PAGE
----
Mark and I would have been taking the piss out of this right royally.
But I did laugh out loud twice tonight. Once, and the biggest laugh for me, was when Mike Brady goes to the Police, and the Detective he speaks to is a cameo by Richard Belzer, playing our dear old John Munch from Homicide: Life on the Street.
But that wasn’t the big laugh. Let me set it up. We’re in the closing stages now. ‘Roy’ has stolen the horse statue, dragging Carol along as a hostage, and has got all the way to Dr Whitehead’s estate (John Hillerman, essentially playing Higgins from Magnum PI). But Whitehead won’t buy the statue now he’s heard from Carol what Trevor did to get it, cutting the little ship’s fuel-line, causing it to presumably sink. Whitehead’s son was on that boat, as it’s mate: Whitehead will never see his boy again, his boy Gilligan.
It was like a ton of bricks. The two of us howled, barely hearing Carol bemoan that she’ll never see her husband, the Professor, either. Yes, thanks to Trevor, the Minnow was lost.
I don’t know who came up with that idea but they were a freaking genius to do so. The gag is that Carol’s husband never came back because he was the Professor in Gilligan’s Island, a 1964-67 American sitcom that did get shown over here and that I used to love as a kid, but the idea of linking the two was just so left-field that the two of us were laughing at it for several minutes, and probably completely missed the bit where Carol, in her typically sunny way, speculated that maybe the Minnow crashed into some desert island and everybody survived, an idea that Whitehead dismissed as ridiculous, which is what a lot of people said about Gilligan’s Island, my parents probably included.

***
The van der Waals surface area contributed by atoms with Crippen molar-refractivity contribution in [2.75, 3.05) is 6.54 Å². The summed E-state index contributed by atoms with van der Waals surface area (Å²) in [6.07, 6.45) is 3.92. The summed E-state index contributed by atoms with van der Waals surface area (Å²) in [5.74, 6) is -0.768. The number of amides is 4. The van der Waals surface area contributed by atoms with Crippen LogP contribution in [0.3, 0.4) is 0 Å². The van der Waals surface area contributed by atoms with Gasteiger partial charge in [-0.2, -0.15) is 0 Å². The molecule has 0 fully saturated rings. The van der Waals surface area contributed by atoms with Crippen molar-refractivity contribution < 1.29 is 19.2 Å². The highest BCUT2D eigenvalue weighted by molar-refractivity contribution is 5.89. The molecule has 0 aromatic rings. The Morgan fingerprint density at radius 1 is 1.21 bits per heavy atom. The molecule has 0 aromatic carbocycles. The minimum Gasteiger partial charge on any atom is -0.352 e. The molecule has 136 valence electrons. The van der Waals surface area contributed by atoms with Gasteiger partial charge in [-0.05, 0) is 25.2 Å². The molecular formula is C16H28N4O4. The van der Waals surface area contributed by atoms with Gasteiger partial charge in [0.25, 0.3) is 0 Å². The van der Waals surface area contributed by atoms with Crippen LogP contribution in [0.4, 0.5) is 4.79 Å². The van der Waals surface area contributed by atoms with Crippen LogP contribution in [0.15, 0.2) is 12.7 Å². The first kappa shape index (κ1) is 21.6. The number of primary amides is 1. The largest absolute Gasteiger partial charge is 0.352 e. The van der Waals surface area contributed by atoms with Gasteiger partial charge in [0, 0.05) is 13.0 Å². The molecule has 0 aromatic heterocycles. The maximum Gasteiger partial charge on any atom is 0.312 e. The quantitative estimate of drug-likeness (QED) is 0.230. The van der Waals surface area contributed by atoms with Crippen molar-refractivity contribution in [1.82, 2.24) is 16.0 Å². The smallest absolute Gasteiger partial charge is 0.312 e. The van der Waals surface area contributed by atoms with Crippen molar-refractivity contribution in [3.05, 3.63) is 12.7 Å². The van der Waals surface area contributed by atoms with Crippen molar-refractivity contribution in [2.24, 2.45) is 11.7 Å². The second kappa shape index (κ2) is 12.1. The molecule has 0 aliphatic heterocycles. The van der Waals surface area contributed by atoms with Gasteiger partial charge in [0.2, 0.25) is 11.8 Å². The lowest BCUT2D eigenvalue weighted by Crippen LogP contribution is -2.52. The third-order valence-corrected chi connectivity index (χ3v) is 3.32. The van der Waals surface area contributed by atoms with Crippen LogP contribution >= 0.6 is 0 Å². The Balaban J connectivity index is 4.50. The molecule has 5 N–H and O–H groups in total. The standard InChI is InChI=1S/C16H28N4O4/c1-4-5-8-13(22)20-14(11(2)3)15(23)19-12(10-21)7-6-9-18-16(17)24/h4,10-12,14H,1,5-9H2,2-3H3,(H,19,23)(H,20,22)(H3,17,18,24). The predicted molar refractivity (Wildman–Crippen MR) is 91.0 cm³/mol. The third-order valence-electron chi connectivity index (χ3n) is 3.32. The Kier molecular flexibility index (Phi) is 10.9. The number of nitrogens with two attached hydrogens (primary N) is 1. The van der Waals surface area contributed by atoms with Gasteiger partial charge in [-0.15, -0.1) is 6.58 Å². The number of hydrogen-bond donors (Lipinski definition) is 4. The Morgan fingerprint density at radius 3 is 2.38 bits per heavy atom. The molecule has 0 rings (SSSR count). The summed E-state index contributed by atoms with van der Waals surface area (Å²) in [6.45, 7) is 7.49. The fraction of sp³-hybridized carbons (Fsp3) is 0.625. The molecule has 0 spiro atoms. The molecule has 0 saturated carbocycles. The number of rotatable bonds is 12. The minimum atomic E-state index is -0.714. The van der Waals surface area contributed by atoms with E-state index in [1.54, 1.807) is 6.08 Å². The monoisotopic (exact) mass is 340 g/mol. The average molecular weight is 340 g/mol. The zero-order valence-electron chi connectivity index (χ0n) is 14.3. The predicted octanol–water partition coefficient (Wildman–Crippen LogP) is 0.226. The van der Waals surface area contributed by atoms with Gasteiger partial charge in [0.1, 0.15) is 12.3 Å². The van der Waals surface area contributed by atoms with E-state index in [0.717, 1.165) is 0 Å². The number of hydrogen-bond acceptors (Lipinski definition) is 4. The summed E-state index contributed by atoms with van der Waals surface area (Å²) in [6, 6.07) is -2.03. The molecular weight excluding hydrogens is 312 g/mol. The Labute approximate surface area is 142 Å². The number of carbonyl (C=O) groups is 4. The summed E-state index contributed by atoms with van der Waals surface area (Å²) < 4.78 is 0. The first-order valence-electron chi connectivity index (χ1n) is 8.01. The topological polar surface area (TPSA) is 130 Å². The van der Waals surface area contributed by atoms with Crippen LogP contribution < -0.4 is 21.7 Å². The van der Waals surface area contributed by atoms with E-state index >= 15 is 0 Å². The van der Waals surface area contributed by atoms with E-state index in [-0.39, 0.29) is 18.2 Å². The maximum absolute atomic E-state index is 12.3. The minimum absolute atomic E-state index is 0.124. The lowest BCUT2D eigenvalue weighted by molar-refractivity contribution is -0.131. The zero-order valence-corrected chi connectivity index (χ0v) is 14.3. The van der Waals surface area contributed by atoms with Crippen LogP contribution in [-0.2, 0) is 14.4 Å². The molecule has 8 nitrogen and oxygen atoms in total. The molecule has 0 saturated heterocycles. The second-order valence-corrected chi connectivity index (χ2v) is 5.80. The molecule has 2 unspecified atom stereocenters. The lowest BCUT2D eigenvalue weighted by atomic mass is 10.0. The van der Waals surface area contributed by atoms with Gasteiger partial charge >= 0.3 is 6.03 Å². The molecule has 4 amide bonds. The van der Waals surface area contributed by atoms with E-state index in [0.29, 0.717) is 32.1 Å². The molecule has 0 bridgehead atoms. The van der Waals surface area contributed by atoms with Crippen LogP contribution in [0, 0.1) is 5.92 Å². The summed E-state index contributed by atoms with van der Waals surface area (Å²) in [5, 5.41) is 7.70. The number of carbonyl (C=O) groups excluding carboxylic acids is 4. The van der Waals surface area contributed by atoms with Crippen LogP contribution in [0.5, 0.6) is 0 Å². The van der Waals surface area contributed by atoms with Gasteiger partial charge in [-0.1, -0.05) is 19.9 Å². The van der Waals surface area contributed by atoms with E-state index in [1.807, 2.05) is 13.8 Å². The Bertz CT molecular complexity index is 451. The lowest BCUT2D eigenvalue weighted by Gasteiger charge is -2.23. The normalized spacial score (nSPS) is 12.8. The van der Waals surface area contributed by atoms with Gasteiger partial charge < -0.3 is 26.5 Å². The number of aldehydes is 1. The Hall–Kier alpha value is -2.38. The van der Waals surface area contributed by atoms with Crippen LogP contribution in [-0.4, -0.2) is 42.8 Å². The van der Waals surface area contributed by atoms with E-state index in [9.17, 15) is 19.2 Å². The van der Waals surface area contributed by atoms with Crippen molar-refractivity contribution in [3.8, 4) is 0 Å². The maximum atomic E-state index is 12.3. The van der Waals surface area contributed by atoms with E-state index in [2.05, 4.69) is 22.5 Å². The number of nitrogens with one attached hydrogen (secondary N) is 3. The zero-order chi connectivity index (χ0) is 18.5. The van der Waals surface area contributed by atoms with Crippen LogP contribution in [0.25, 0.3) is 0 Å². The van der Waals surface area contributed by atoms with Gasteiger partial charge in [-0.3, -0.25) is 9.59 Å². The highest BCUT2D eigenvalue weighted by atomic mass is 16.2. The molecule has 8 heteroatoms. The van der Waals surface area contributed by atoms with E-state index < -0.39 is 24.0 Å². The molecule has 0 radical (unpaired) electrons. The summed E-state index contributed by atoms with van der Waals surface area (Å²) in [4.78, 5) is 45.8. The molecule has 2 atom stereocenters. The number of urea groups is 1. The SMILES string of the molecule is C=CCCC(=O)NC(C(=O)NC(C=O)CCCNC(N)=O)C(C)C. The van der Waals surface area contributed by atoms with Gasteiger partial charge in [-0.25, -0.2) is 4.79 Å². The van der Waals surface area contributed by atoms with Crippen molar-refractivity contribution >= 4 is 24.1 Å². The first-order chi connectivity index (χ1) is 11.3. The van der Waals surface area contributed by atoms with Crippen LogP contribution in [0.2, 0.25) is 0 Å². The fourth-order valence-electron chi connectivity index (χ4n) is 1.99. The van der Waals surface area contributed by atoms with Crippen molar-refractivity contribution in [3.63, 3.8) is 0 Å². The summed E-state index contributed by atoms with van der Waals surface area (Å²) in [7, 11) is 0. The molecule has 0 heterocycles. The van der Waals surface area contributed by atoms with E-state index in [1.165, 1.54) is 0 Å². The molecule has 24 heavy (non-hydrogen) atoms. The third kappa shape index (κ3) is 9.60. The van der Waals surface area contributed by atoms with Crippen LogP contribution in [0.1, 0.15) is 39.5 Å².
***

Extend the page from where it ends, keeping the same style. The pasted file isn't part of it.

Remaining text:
Of course, the whole idea was only made possible because Sherwood Schwartz, creator of The Brady Bunch, had also created Gilligan’s Island before it.
And yes, the way it’s dropped in, out of the blue, by Whitehead mentioning Gilligan, had me laughing again tonight. Not so hard, not so long, but just as unexpectedly.
The film did try to duplicate the effect at the very end, incidentally. Mike and Carol renew their vows, and she tosses her bouquet in the traditional manner. However, it goes over the heads of housekeeper Alice and her three daughters and is picked up by a blonde is harem pants, red top and blonde hair piled up above her head, that everyone old enough to recognise Gilligan will instantly recognise as Jeannie, a cameo by Barbara Eden, from I Dream of Jeannie (1965 -70). She’s looking for her husband… Mike Brady.
Whatever the flaws or failings of A Very Brady Sequel, may be, most of them deriving from the original I have to say, that one moment is genius of the highest water and I salute the film for it, from both 2000 and 2018.